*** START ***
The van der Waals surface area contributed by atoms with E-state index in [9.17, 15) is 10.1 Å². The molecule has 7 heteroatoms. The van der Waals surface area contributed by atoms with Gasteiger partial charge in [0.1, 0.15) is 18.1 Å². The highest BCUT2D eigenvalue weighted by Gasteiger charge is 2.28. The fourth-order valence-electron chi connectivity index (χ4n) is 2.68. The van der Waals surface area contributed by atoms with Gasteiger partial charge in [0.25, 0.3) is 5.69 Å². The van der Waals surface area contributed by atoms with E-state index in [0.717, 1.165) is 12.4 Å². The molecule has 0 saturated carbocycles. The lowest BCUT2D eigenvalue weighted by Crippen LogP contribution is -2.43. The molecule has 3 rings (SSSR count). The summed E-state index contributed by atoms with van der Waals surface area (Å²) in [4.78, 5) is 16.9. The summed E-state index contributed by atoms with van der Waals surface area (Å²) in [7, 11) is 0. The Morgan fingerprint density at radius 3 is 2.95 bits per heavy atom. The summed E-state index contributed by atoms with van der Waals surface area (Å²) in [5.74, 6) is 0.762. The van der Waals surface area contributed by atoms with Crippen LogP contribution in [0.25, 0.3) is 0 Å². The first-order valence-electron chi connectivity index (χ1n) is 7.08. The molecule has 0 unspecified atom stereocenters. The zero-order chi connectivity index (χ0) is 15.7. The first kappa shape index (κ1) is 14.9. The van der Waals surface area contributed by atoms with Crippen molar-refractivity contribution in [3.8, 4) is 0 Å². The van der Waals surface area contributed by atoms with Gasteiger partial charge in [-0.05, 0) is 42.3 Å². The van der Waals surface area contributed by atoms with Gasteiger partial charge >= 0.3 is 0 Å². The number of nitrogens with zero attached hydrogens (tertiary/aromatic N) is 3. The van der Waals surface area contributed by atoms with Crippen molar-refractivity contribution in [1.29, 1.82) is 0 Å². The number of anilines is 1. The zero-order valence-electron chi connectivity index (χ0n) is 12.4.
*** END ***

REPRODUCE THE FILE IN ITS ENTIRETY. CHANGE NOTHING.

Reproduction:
The van der Waals surface area contributed by atoms with E-state index in [9.17, 15) is 10.1 Å². The molecule has 7 heteroatoms. The van der Waals surface area contributed by atoms with Gasteiger partial charge in [0.1, 0.15) is 18.1 Å². The highest BCUT2D eigenvalue weighted by Gasteiger charge is 2.28. The fourth-order valence-electron chi connectivity index (χ4n) is 2.68. The van der Waals surface area contributed by atoms with Gasteiger partial charge in [0.25, 0.3) is 5.69 Å². The van der Waals surface area contributed by atoms with E-state index in [0.717, 1.165) is 12.4 Å². The molecule has 0 saturated carbocycles. The lowest BCUT2D eigenvalue weighted by Crippen LogP contribution is -2.43. The molecule has 3 rings (SSSR count). The summed E-state index contributed by atoms with van der Waals surface area (Å²) in [4.78, 5) is 16.9. The summed E-state index contributed by atoms with van der Waals surface area (Å²) in [7, 11) is 0. The Morgan fingerprint density at radius 3 is 2.95 bits per heavy atom. The summed E-state index contributed by atoms with van der Waals surface area (Å²) in [5.74, 6) is 0.762. The van der Waals surface area contributed by atoms with Crippen LogP contribution in [0.25, 0.3) is 0 Å². The first-order valence-electron chi connectivity index (χ1n) is 7.08. The molecule has 0 unspecified atom stereocenters. The zero-order chi connectivity index (χ0) is 15.7. The first kappa shape index (κ1) is 14.9. The van der Waals surface area contributed by atoms with Crippen molar-refractivity contribution in [3.8, 4) is 0 Å². The van der Waals surface area contributed by atoms with Gasteiger partial charge in [-0.05, 0) is 42.3 Å². The van der Waals surface area contributed by atoms with Gasteiger partial charge >= 0.3 is 0 Å². The number of nitrogens with zero attached hydrogens (tertiary/aromatic N) is 3. The van der Waals surface area contributed by atoms with Crippen molar-refractivity contribution in [1.29, 1.82) is 0 Å². The number of anilines is 1. The zero-order valence-electron chi connectivity index (χ0n) is 12.4.